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Biochemistry. 1993 Sep 7;32(35):9165-71.

Light-dependent transducin activation by an ultraviolet-absorbing rhodopsin mutant.

Author information

1
Howard Hughes Medical Institute, Rockefeller University, New York, New York 10021.

Abstract

The photoactivation pathway of an ultraviolet-absorbing rhodopsin mutant was studied. The mutant pigment, in which the retinylidene Schiff base counterion, Glu113, was replaced by glutamine (E113Q), was known to exist in a pH-dependent equilibrium between spectral forms absorbing at about 380 and 490 nm. The 380-nm form contains an unprotonated Schiff base chromophore linkage, whereas the 490-nm form contains a protonated Schiff base chromophore linkage. The role of the Schiff base proton in photoactivation was investigated by measuring transducin activation as a function of photoactivation wavelength. The transducin activation action spectra of rhodopsin and of mutant E113Q were found to be very similar to their UV-visible absorption spectra. Thus, the 380-nm UV form of the mutant E113Q could be activated directly by UV light to catalyze nucleotide exchange by transducin. The quantum efficiency of photoactivation of the UV-absorbing form of E113Q was similar to that of its visible-absorbing form. These results show that the presence of a protonated Schiff base in the ground state is not necessarily required for efficient photoactivation of visual pigments. They support the hypothesis that the key role of the protonated Schiff base in visible-absorbing pigments is to stabilize the ground state and to allow absorbance at wavelengths above about 420 nm. The findings are also consistent with transducin activation studies of mutant apoproteins regenerated with all-trans-retinal, or of mutant apoproteins alone, suggesting that the active state of rhodopsin can be formed via a number of pathways.(ABSTRACT TRUNCATED AT 250 WORDS).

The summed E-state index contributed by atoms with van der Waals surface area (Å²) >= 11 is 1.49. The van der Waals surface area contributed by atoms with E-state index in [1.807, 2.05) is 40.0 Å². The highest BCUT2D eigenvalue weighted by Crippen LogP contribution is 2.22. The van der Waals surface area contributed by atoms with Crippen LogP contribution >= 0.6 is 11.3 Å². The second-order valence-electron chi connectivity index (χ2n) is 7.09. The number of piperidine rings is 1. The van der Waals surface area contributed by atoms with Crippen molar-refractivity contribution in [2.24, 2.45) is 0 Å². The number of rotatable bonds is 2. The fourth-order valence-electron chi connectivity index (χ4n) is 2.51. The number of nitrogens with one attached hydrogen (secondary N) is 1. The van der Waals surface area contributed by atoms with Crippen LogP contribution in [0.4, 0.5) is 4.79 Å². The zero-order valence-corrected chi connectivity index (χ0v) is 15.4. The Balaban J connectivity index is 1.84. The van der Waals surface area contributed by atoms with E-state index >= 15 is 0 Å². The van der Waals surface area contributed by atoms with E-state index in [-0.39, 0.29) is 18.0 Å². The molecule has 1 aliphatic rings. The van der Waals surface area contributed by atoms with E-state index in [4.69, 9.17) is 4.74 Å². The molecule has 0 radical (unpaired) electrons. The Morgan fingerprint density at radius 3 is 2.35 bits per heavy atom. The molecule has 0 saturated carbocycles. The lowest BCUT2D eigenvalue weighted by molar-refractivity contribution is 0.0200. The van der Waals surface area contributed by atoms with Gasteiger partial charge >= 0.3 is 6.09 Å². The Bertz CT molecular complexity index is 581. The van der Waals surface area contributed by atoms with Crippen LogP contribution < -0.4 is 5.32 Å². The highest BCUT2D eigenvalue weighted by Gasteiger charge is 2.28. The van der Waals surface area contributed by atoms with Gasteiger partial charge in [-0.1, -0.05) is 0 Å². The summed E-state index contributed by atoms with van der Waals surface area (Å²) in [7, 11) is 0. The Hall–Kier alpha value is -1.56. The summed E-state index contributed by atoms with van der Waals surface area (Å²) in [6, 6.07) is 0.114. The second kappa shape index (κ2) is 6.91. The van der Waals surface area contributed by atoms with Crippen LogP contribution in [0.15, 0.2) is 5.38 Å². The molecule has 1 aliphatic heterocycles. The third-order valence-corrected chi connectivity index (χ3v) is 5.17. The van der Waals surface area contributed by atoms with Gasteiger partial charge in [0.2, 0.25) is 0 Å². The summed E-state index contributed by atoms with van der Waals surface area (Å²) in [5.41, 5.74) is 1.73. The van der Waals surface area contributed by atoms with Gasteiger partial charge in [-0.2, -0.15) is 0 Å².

PMID:
8396426
DOI:
10.1021/bi00086a023
[Indexed for MEDLINE]

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